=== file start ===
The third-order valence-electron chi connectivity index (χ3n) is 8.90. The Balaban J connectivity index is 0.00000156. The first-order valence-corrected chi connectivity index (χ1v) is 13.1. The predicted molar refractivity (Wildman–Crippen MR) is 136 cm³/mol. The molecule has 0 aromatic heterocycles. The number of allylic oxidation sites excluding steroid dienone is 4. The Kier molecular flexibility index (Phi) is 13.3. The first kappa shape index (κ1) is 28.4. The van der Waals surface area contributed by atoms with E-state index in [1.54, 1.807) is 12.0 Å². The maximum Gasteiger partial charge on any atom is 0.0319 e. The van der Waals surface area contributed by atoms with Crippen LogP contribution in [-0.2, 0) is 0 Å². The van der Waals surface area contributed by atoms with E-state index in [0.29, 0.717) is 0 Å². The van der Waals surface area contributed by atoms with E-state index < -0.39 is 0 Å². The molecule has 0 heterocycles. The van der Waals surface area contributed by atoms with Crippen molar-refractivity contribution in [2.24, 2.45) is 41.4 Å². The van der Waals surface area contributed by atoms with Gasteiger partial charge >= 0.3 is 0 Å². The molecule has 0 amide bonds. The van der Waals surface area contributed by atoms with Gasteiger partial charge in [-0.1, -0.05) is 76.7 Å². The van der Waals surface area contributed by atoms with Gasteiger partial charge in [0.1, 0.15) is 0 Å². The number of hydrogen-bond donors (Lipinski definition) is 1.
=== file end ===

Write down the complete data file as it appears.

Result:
The third-order valence-electron chi connectivity index (χ3n) is 8.90. The Balaban J connectivity index is 0.00000156. The first-order valence-corrected chi connectivity index (χ1v) is 13.1. The predicted molar refractivity (Wildman–Crippen MR) is 136 cm³/mol. The molecule has 0 aromatic heterocycles. The number of allylic oxidation sites excluding steroid dienone is 4. The Kier molecular flexibility index (Phi) is 13.3. The first kappa shape index (κ1) is 28.4. The van der Waals surface area contributed by atoms with E-state index in [1.54, 1.807) is 12.0 Å². The maximum Gasteiger partial charge on any atom is 0.0319 e. The van der Waals surface area contributed by atoms with Crippen LogP contribution in [-0.2, 0) is 0 Å². The van der Waals surface area contributed by atoms with E-state index in [0.29, 0.717) is 0 Å². The van der Waals surface area contributed by atoms with E-state index < -0.39 is 0 Å². The molecule has 0 heterocycles. The van der Waals surface area contributed by atoms with Crippen molar-refractivity contribution in [2.24, 2.45) is 41.4 Å². The van der Waals surface area contributed by atoms with Gasteiger partial charge >= 0.3 is 0 Å². The molecule has 0 amide bonds. The van der Waals surface area contributed by atoms with Gasteiger partial charge in [-0.1, -0.05) is 76.7 Å². The van der Waals surface area contributed by atoms with Gasteiger partial charge in [0.1, 0.15) is 0 Å². The number of hydrogen-bond donors (Lipinski definition) is 1.